Charlemagne Palestine may not be a considered a household name in all circles, but his moniker is one you would be unlikely to forget. Now at the age of 70, Palestine has made a name for himself as a musician unlike any other, his signature style being comprised of long evolving drones and sustained notes, often involving installations of stuffed animals that envelope the performance space. He is frequently associated with minimalist composition, since he was a contemporary in the 1970s of composers such as Terry Riley and Steve Reich, yet he states “I never wanted to be an anything”, a proclamation which might explain his wildly eclectic oeuvre, extending into film and art installations (His works have shown at MOMA and the 2014 Whitney Biennial.). His instruments include piano, church organ, church bells and synthesizers (Early in his career he worked with Morton Subotnick.), and with these tools in hand, Palestine composes sounds that exhibit spectral effects when either pushed beyond their bounds, left alone, or both. Palestine’s “strumming” technique can be explained as repeating sounds, ultimately invoking sonorities into existence.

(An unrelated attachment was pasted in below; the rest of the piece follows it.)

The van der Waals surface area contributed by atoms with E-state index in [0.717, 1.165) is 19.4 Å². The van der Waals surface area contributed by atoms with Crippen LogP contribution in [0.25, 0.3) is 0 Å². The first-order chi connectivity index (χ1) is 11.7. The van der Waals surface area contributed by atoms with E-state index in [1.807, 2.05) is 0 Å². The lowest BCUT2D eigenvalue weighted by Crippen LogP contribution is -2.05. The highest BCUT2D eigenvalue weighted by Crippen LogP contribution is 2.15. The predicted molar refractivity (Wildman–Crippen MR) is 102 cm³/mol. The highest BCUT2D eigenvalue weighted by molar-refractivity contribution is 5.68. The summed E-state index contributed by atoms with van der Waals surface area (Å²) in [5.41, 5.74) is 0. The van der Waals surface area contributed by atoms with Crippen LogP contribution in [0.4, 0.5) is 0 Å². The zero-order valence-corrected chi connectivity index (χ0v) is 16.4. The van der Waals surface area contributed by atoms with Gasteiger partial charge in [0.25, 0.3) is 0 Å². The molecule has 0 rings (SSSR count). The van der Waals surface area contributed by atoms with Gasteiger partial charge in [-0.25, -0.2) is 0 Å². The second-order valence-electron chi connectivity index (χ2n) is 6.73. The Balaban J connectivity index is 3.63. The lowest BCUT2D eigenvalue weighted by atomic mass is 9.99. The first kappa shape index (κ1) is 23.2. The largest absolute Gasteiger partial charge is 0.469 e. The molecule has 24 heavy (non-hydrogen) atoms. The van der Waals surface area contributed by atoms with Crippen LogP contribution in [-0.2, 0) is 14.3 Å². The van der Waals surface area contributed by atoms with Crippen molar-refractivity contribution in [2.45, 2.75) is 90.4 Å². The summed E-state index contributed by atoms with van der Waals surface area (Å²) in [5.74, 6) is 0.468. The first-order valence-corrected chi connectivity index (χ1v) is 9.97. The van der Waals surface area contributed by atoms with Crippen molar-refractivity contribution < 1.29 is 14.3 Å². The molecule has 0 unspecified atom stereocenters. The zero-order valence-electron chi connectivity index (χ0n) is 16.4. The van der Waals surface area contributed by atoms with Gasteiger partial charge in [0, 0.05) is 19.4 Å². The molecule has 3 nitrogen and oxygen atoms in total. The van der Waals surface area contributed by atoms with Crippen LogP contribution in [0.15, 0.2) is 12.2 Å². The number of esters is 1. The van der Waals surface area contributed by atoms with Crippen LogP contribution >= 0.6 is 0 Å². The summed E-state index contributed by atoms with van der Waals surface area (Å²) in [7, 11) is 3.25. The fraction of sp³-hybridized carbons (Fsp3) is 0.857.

Now based in Brussels, he was born in Brooklyn to Eastern European immigrant Jewish parents and draws much of his inspiration from the traditional sacred musics he encountered as a youth. Palestine got his early start singing in synagogues, where he learned the art of delivering long pieces. Then as a teenager he attended a special arts school in Manhattan and soon thereafter grew to fame as a carillioner, or bell-ringer, at a church across the street from the Museum of Modern Art. It was there that his musical style began its alteration between what Palestine refers to as “cataclysms” and at other times “sonorities”. Examples of these approaches can be heard in his many recordings, often in collaboration with artists such as Tony Conrad, Pan Sonic, and Rhys Chatham.